THE RESISTERS by Gish Jen (Knopf, 320 pp., $26.95)
For all the fanfare about a new golden age brought gloriously to life by computers, digital technology and artificial intelligence, skeptics — or are they realists? — prefer to warn us about a totalitarian rule of unprecedented power. And the chatter is not just among political pundits. Writers have raised the alarm, too.
In just the past few years, novelists as diverse as Margaret Atwood, John Lanchester, Louise Erdrich and Caleb Crain have published chronicles of dystopia that should send shudders through anyone with eyes to see.
Up to now, Gish Jen’s fiction has had a different focus: the American experiment as it is being expanded and reinvented by immigrants, primarily Chinese Americans. Beginning with “Typical American’ in 1991 and “Mona in the Promised Land” in 1996, she brought a refreshing sense of comedy to the bewilderment and confusions inevitable with arrival in a strange new land. Later works, such as “The Love Wife” and “World and Town,” not only took on a more sober tone, but also widened the cast of characters. As Jen noted to interviewers, she wished to re-envision the immigrant experience as central to the national experience. It wasn’t marginal, you see, but the norm, and always has been.
Now, with “The Resisters,” Jen has joined the Cassandra chorus. This is a dark, frightening and triumphantly original work, a “1984” for our time. It’s the author’s brilliant decision to pit the delights of the All-American pastime, baseball, as antidote to the rigors of the surveillance state. Pleasure versus pain, leisure versus labor, freedom versus regimentation.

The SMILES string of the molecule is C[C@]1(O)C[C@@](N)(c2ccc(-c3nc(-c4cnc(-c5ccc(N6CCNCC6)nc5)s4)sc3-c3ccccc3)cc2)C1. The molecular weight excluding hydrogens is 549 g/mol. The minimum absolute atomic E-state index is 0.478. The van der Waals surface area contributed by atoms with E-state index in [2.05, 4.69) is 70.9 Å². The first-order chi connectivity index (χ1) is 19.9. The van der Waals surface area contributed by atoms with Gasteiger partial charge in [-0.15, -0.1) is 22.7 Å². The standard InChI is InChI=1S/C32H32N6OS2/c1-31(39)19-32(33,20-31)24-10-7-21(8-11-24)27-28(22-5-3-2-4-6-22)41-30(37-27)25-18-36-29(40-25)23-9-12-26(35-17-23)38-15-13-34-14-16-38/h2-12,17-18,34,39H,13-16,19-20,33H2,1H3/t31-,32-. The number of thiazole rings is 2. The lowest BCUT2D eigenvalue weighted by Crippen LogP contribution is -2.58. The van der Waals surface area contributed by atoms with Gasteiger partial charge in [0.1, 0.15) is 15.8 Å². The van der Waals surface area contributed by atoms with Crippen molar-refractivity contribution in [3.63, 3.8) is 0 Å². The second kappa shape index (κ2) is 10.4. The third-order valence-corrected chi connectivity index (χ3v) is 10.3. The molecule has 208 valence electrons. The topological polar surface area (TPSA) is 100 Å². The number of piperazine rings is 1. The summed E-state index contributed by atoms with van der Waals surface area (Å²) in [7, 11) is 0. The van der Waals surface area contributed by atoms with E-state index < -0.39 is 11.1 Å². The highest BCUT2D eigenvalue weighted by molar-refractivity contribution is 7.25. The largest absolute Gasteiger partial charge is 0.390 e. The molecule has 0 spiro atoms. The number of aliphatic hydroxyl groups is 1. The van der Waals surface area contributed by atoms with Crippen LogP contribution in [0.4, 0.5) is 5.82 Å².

In Jen’s dystopia, set in the not-too-distant future, the ruling regime remains out of sight. Instead, we see a society divided into The Netted, who agree to play by predetermined rules, and The Surplus, whom automation has driven out of jobs and into pariah status.
The Netted, who are given economic advantages, aren’t aware that the state is always watching, via chips implanted in their brains. The Surplus, fed on government food tainted with brain-diminishing chemicals, don’t have to guess about surveillance. Even their houses talk to them, offering advice and barely veiled threats: “I’m here … I want to hear everything,” says the AI-internet device in the walls that Gen’s protagonist family calls Aunt Nettie.
The Cannon-Chastenets represent an America transformed by immigration. Eleanor, a human-rights lawyer with Chinese-European roots, has endured prison and torture. Her husband, Grant, who hails from the Caribbean, uses his technical skills to enable sneaky end runs around the eyes and ears of Big Brother. Their only child, Gwen, a baseball phenom, can pitch with the wiliness of a Jacob deGrom.
Gwen just might be the ticket to Crossing Over to Netted status. Her performance on a coed team is so superlative that the powers-that-be urge her to apply to Net U. so she can play for its team.
But will this choice require selling out her family’s values? Is this offer a ploy to lure Eleanor into a trap that will get her Cast Off, dispatched into the open ocean with no hope of survival? If she enrolls, will she be able to trust any fellow students, not to mention Coach Woody, who claims to have her best interests at heart?
As a child, Jen writes, Gwen was “an embodiment of that tornado that is girlhood — that glorious whirlwind of silliness and sophistication that seems to dance and spin and touch down exactly where it likes.” It's an apt description of Jen’s writing, perfectly nimble and precise, with just a dollop of humor. (Some pitchers in the story bear the names of Righty Grove and Ichiro Mariner.)
Jen’s terse sentences and short scenes create an irresistible forward momentum. Her dialogue veers from witty (the family) to eerie (the robotic watchers and a few robotic humans) to shamefully naive (Net U. students) By contrast, she makes the Cannon-Chastenets into believable, fully rounded characters. And genuine heroes. Eleanor likes to quote Patrick Henry’s “Give me liberty or give me death” speech while Gwen’s quietly seditious “I would prefer not to,” echoes Melville’s “Bartleby, the Scrivener.”
This vision of Netted and Surplus — micromanaged by AI-powered FridgeStockers, KidTrackers, ElderHelpers, YardBots and the like, designed to disguise surveillance under cover of convenience — is imagined with fidelity to what is technologically possible. Don’t dare call this fantasy or science fiction. This is a world all too terrifying, dangerous and real.